Study Finds Natural Molecule in Coffee and Human Body Increases NAD+ Levels, Improves Muscle Function During Aging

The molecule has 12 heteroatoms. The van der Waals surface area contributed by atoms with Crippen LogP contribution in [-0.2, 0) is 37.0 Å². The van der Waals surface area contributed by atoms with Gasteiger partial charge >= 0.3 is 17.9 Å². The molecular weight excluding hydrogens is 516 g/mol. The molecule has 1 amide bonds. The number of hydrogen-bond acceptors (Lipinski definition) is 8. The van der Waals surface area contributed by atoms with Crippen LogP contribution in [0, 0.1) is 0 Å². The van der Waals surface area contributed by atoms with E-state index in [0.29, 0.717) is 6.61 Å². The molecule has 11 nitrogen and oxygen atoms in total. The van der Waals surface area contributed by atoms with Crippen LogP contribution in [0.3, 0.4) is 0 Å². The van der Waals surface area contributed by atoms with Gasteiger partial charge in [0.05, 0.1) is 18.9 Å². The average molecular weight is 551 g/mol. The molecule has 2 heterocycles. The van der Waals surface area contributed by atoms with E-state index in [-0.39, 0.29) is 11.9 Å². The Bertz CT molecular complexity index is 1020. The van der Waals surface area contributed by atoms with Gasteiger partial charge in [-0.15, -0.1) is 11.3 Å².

A research consortium led by Nestlé Research in Switzerland and the Yong Loo Lin School of Medicine at the National University of Singapore (NUS Medicine) has discovered that the natural molecule trigonelline, present in coffee, fenugreek, and the human body, can improve muscle health and function. The study, which builds on a previous study that described novel mechanisms of human sarcopenia, found that trigonelline levels were lower in older people with sarcopenia. Pre-clinical models showed increased levels of NAD+, increased mitochondrial activity, and contributed to the maintenance of muscle function during aging. Trigonelline can be enhanced with various dietary precursors, such as the essential amino acid L-tryptophan (L-Trp) and vitamin B3 forms such as nicotinic acid (NA), nicotinamide (NAM), nicotinamide riboside (NR), and nicotinamide mononucleotide (NMN). The findings expand the current understanding of NAD+ metabolism and increase the potential of establishing interventions with NAD+-producing vitamins for both healthy longevity and age-associated diseases applications. Nutrition and physical activity are important lifestyle recommendations to maintain healthy muscles during aging.

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